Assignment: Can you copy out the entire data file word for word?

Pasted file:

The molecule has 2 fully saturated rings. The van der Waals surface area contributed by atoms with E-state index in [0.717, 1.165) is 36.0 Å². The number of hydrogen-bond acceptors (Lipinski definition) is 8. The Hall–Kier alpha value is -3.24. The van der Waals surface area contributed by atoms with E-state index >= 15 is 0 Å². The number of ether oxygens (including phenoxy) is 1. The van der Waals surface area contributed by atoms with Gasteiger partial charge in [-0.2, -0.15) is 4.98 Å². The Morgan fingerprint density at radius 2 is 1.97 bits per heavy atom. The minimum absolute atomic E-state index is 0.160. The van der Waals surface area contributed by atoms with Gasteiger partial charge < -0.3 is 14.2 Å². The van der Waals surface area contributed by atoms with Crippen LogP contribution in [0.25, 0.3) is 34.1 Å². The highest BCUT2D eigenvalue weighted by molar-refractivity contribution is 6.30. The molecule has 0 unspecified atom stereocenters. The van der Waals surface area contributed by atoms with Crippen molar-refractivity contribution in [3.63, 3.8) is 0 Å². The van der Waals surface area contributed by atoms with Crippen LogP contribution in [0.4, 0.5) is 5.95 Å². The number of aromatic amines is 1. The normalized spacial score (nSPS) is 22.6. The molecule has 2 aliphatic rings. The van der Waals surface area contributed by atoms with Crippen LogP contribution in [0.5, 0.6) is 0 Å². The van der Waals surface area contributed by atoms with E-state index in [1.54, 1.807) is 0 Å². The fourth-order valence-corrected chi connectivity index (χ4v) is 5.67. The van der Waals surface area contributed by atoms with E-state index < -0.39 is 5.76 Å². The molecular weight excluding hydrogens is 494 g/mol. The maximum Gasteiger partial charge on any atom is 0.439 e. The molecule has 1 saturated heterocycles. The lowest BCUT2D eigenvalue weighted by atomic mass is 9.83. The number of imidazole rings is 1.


The molecule has 2 fully saturated rings. The van der Waals surface area contributed by atoms with E-state index in [0.717, 1.165) is 36.0 Å². The number of hydrogen-bond acceptors (Lipinski definition) is 8. The Hall–Kier alpha value is -3.24. The van der Waals surface area contributed by atoms with E-state index >= 15 is 0 Å². The number of ether oxygens (including phenoxy) is 1. The van der Waals surface area contributed by atoms with Gasteiger partial charge in [-0.2, -0.15) is 4.98 Å². The Morgan fingerprint density at radius 2 is 1.97 bits per heavy atom. The minimum absolute atomic E-state index is 0.160. The van der Waals surface area contributed by atoms with Gasteiger partial charge < -0.3 is 14.2 Å². The van der Waals surface area contributed by atoms with Crippen LogP contribution in [0.25, 0.3) is 34.1 Å². The highest BCUT2D eigenvalue weighted by molar-refractivity contribution is 6.30. The molecule has 0 unspecified atom stereocenters. The van der Waals surface area contributed by atoms with Crippen molar-refractivity contribution in [3.63, 3.8) is 0 Å². The van der Waals surface area contributed by atoms with Crippen LogP contribution in [0.4, 0.5) is 5.95 Å². The number of aromatic amines is 1. The normalized spacial score (nSPS) is 22.6. The molecule has 2 aliphatic rings. The van der Waals surface area contributed by atoms with Crippen LogP contribution in [0.5, 0.6) is 0 Å². The van der Waals surface area contributed by atoms with E-state index in [1.54, 1.807) is 0 Å². The fourth-order valence-corrected chi connectivity index (χ4v) is 5.67. The van der Waals surface area contributed by atoms with E-state index < -0.39 is 5.76 Å². The molecular weight excluding hydrogens is 494 g/mol. The maximum Gasteiger partial charge on any atom is 0.439 e. The molecule has 1 saturated heterocycles. The lowest BCUT2D eigenvalue weighted by atomic mass is 9.83. The number of imidazole rings is 1.